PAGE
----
Poem by John Haynes

Eyewear is honoured to be able to feature poetry, this Friday, from John Haynes (pictured),this year's winner of the Costa Poetry Prize (formerly known as the Whitbread Prize) for his collection, Letter to Patience, published by the excellent Seren, based in Wales. While I have yet to read the whole book, what I have seen of it, including this section, excerpted below, is worth getting to know.

Haynes was born of parents who were professional entertainers. After dropping out of school at 16, he joined the RAF, before going on to university, where the great poet F.T. Prince ("Soldiers Bathing") was his tutor. Haynes spent 1970 to 1988 as a lecturer in English at Ahmadu Bello University in Nigeria where he founded the literary journal Saiwa. Now back in the UK, he has continued teaching, writing and publishing and is the author of a number of books: on teaching, style and language theory, as well as African poetry, stories for African children, and two other volumes of verse. Sections of Letter to Patience have appeared, over the years, in London Magazine, Stand, Poetry Review, Ambit, Critical Quarterly and Poetry Wales. He has won prizes in the Arvon and National Poetry competitions. He has a PhD in applied linguistics.


"The bar is what you're going to miss," you said,
"not me," but that's wrong isn't it, to draw
lines around people (even if they're dead),

as if I'd miss the place you live in more
than you, when there's no line between at all
and that's something that you kept saying, your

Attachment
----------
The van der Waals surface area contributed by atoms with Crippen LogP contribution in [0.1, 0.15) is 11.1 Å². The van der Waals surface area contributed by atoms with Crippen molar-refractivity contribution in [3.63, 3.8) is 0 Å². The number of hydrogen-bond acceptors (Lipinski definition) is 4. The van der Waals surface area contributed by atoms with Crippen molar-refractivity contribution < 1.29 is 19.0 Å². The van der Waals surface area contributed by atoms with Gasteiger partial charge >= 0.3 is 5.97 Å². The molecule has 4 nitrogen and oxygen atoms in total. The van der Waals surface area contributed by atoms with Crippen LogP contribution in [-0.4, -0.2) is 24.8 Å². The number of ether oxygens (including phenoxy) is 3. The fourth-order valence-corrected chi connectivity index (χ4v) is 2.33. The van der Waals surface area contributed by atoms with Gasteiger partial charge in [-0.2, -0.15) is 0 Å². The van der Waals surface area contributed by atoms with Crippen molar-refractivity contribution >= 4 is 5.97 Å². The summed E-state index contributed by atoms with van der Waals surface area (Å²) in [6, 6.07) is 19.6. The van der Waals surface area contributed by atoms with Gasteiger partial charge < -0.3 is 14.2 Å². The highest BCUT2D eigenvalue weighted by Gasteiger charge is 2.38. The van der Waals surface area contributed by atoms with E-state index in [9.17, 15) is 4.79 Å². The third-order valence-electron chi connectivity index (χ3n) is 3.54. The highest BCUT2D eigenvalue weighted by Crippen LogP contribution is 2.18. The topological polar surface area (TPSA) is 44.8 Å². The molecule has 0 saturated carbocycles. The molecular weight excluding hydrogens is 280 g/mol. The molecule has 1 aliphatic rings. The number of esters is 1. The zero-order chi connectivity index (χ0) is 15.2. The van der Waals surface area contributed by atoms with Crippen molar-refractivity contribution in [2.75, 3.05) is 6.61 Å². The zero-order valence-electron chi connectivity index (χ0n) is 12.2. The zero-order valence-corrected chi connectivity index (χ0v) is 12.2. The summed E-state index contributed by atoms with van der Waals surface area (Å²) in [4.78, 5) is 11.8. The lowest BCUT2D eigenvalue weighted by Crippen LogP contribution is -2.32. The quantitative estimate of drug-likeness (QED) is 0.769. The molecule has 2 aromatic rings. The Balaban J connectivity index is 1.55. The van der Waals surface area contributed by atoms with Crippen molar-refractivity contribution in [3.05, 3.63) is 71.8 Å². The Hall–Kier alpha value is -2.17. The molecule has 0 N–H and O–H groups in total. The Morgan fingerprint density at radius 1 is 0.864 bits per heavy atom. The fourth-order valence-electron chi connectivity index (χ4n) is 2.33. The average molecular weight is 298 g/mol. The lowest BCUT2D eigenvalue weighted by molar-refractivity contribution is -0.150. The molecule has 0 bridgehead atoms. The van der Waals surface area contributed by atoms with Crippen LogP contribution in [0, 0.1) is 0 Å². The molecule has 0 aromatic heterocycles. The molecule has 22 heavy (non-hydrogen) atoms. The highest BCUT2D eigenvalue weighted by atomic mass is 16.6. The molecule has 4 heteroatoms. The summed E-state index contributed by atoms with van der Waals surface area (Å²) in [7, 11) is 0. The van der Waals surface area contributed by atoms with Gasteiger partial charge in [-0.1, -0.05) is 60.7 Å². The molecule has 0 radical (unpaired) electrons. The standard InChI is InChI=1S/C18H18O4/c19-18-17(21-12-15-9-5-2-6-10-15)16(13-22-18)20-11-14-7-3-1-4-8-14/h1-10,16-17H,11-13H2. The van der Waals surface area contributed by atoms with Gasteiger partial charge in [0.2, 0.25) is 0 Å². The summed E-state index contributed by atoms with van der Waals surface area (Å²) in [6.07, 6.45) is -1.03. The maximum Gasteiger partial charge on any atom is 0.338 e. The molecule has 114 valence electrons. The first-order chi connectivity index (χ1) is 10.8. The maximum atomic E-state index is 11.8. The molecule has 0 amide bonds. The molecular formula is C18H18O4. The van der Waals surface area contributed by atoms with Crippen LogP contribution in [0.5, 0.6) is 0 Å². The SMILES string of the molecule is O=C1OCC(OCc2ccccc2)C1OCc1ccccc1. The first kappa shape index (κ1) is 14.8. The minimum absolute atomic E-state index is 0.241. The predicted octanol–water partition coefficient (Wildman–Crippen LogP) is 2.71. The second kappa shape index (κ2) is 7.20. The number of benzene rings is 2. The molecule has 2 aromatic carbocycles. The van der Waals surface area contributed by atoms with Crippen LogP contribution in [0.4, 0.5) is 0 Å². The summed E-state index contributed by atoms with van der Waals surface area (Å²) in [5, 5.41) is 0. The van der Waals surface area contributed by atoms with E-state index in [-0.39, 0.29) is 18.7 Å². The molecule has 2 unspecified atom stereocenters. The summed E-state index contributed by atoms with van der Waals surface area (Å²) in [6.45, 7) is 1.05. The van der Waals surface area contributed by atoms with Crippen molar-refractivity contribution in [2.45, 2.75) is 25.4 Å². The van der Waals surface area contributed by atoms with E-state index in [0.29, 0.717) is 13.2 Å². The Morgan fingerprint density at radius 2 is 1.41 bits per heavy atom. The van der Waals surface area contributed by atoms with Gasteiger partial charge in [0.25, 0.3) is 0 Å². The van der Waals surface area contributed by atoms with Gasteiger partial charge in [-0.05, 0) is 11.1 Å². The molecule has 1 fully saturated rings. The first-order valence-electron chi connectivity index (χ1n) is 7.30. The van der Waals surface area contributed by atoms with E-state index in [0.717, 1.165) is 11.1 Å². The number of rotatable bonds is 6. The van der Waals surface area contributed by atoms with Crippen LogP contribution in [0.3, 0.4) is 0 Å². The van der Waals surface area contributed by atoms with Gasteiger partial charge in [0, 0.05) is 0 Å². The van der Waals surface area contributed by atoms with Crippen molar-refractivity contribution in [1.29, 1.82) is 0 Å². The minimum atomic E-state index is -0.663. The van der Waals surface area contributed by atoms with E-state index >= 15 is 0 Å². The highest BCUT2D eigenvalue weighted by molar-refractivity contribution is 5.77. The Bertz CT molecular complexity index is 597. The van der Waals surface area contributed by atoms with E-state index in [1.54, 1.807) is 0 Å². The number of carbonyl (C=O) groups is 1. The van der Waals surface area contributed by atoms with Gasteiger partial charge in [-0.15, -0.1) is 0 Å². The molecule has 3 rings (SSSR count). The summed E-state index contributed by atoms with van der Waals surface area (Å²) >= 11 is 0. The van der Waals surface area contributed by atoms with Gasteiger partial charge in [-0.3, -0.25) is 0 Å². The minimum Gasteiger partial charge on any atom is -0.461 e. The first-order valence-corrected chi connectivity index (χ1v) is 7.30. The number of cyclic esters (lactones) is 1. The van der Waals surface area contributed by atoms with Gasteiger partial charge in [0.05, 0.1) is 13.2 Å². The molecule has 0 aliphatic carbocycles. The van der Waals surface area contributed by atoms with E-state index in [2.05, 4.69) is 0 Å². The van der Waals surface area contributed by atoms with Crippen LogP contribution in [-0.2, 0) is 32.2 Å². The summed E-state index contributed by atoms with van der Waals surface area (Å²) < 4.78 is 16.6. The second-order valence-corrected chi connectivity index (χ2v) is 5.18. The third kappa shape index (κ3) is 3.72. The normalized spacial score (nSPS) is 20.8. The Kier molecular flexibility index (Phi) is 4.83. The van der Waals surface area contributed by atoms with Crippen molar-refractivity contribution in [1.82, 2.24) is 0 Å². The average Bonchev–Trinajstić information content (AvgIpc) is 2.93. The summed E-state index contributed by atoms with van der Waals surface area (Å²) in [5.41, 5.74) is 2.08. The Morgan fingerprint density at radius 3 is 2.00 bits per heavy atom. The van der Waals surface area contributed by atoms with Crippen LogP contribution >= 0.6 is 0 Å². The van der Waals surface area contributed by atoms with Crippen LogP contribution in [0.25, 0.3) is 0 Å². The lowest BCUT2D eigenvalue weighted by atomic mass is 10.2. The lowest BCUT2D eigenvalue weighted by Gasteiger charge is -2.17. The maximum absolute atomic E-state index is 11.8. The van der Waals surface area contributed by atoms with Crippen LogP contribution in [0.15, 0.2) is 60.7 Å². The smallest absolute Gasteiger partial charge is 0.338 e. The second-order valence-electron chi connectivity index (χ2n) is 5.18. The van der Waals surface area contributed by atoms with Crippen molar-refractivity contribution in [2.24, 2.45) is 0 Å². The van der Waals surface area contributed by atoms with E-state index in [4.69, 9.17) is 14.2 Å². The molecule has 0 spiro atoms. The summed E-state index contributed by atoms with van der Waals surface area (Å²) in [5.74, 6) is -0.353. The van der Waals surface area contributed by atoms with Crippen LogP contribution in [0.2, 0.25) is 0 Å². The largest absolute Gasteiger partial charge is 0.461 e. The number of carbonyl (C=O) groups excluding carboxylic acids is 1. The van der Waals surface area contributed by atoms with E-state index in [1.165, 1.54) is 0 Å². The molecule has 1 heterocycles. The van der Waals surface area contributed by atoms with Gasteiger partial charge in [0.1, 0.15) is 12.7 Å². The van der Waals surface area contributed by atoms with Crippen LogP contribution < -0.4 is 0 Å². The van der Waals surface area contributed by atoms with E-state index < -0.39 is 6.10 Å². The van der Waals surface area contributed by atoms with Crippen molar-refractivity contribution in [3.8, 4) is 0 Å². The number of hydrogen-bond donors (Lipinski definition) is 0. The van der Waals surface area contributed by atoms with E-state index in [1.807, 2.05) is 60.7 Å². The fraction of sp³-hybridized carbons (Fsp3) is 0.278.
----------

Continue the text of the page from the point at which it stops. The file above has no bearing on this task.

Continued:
philosophy, the sense of floor, mud wall,
dust road as who we are, the kites' long cry
at harmattan, the beggar's rhythmic call

outside Alhaji Kowa's store, this I
that floats and enters you from just as far
as ever, dear one, shapeless as the sigh

that lifts out of your mouth, out of the bar,
out of the rusted corrugated zinc
and mixes with some wailing armoured car

out on the road, and then the first tink-tink
of birds, the cockerel's call, none of it you,
except that when I think of it I think

it is and not the old femme noire, femme nue
"Afrique", no, something shared in spite of skin
colour, and Lugard's maxim gun, or through

just those, is it? I think so, what we're in,
as what we are. And so I'm writing this
Magana Jari Ce, am I, to spin

you into words? A spell, a selfishness
to try and keep you there, or rather here,
closing my eyes with lust to see, miss

you, sharper - no, the bar, musci, the beer?
Or it's an elegy for someone dead
for all I know, for all I fear to fear.

section excerpted, with permission of the publisher, from Letter to Patience
Seren Books, 2006
by John Haynes

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